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Article
July 10, 1987

Immunizations, Seizures, and Subsequent Evaluation

Author Affiliations

University of Colorado Health Sciences Center Denver
La Bonheur Children's Hospital Memphis
Connaught Laboratories Inc Swiftwater, Pa

University of Colorado Health Sciences Center Denver
La Bonheur Children's Hospital Memphis
Connaught Laboratories Inc Swiftwater, Pa

JAMA. 1987;258(2):201. doi:10.1001/jama.1987.03400020043012
Abstract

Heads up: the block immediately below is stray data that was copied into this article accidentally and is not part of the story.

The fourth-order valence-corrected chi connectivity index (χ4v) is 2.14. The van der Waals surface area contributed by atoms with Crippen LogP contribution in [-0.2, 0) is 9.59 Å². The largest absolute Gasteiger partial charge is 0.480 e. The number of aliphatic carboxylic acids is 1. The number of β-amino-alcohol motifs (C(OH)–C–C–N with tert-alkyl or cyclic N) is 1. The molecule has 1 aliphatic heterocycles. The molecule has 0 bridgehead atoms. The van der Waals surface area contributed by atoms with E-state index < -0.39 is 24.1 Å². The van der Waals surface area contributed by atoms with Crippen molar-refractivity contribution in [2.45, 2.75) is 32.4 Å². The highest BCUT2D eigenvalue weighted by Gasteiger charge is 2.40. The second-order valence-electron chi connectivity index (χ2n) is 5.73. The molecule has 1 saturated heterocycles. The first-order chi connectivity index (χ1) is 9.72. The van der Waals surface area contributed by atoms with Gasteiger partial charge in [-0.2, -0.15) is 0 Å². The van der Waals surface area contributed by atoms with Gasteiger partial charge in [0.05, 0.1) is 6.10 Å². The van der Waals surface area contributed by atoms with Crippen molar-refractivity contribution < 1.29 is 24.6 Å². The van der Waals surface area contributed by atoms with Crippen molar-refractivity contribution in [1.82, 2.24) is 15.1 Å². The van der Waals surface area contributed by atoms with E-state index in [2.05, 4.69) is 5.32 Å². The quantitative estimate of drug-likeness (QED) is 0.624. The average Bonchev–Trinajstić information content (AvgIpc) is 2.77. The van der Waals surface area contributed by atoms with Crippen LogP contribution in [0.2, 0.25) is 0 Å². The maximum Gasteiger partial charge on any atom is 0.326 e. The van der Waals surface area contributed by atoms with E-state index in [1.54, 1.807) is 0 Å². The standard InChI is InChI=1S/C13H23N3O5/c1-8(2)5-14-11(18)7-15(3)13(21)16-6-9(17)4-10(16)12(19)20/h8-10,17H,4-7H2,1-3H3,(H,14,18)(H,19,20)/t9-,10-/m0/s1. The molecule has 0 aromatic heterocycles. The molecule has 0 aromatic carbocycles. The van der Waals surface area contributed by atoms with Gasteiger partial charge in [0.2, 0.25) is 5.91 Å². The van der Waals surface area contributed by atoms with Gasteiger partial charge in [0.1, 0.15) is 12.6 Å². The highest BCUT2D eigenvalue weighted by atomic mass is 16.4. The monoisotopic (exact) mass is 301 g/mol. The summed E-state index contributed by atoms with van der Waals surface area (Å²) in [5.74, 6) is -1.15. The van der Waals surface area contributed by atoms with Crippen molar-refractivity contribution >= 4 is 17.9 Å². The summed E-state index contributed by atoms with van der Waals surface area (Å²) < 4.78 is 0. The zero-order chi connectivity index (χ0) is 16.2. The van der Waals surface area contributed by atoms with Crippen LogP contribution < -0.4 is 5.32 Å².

To the Editor.—  The recent article by Funkhouser et al1 focuses on one alternative to the present immunization schedule recommended in the United States for diphtheria and tetanus toxoids and pertussis vaccine (DTP). The analysis utilizes a host of assumptions and extrapolations that require substantiation and clarification. Incidence data on pertussis and adverse reactions to vaccine need further study.It is imperative at this juncture that we develop criteria for the evaluation of children with alleged temporal associations between immunizations and sequelae to develop reliable data on severe adverse reactions to DTP in the United States. A uniform system of evaluation will facilitate our understanding of true reactions to DTP.The diagnostic evaluation of such patients must recognize that many of the patients have preexisting or concurrent infections or neurological conditions that surface following the administration of the vaccine, eg, an enterovirus or Haemophilus influenzae meningitis infection. Such an

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